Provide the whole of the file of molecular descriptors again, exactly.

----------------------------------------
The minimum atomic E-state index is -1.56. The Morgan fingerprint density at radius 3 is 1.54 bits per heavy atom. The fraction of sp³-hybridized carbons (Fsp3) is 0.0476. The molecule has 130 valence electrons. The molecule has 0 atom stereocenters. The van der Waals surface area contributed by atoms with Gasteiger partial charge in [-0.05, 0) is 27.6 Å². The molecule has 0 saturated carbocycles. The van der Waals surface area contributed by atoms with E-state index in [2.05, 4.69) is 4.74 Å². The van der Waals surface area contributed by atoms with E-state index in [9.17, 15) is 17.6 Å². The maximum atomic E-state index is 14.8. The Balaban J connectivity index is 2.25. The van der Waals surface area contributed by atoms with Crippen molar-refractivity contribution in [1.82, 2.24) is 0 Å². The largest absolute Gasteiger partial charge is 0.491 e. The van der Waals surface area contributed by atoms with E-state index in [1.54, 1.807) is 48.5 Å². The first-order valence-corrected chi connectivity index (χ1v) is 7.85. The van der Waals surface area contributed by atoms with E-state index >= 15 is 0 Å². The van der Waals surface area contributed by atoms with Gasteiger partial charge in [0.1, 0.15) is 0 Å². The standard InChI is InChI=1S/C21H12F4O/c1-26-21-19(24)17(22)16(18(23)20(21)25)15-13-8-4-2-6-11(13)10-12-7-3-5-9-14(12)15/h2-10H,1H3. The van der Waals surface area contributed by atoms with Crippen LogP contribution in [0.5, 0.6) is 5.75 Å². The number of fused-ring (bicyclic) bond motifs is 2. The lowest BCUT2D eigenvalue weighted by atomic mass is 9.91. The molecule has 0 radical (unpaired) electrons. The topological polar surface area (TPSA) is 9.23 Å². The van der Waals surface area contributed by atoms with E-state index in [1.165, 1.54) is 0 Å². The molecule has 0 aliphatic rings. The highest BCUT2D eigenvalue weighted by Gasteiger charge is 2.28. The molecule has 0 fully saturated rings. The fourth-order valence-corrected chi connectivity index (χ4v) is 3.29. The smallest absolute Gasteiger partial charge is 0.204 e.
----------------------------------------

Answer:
The minimum atomic E-state index is -1.56. The Morgan fingerprint density at radius 3 is 1.54 bits per heavy atom. The fraction of sp³-hybridized carbons (Fsp3) is 0.0476. The molecule has 130 valence electrons. The molecule has 0 atom stereocenters. The van der Waals surface area contributed by atoms with Gasteiger partial charge in [-0.05, 0) is 27.6 Å². The molecule has 0 saturated carbocycles. The van der Waals surface area contributed by atoms with E-state index in [2.05, 4.69) is 4.74 Å². The van der Waals surface area contributed by atoms with E-state index in [9.17, 15) is 17.6 Å². The maximum atomic E-state index is 14.8. The Balaban J connectivity index is 2.25. The van der Waals surface area contributed by atoms with Crippen molar-refractivity contribution in [1.82, 2.24) is 0 Å². The largest absolute Gasteiger partial charge is 0.491 e. The van der Waals surface area contributed by atoms with E-state index in [1.54, 1.807) is 48.5 Å². The first-order valence-corrected chi connectivity index (χ1v) is 7.85. The van der Waals surface area contributed by atoms with E-state index >= 15 is 0 Å². The van der Waals surface area contributed by atoms with Gasteiger partial charge in [0.1, 0.15) is 0 Å². The standard InChI is InChI=1S/C21H12F4O/c1-26-21-19(24)17(22)16(18(23)20(21)25)15-13-8-4-2-6-11(13)10-12-7-3-5-9-14(12)15/h2-10H,1H3. The van der Waals surface area contributed by atoms with Crippen LogP contribution in [0.5, 0.6) is 5.75 Å². The number of fused-ring (bicyclic) bond motifs is 2. The lowest BCUT2D eigenvalue weighted by atomic mass is 9.91. The molecule has 0 radical (unpaired) electrons. The topological polar surface area (TPSA) is 9.23 Å². The van der Waals surface area contributed by atoms with E-state index in [1.165, 1.54) is 0 Å². The molecule has 0 aliphatic rings. The highest BCUT2D eigenvalue weighted by Gasteiger charge is 2.28. The molecule has 0 fully saturated rings. The fourth-order valence-corrected chi connectivity index (χ4v) is 3.29. The smallest absolute Gasteiger partial charge is 0.204 e.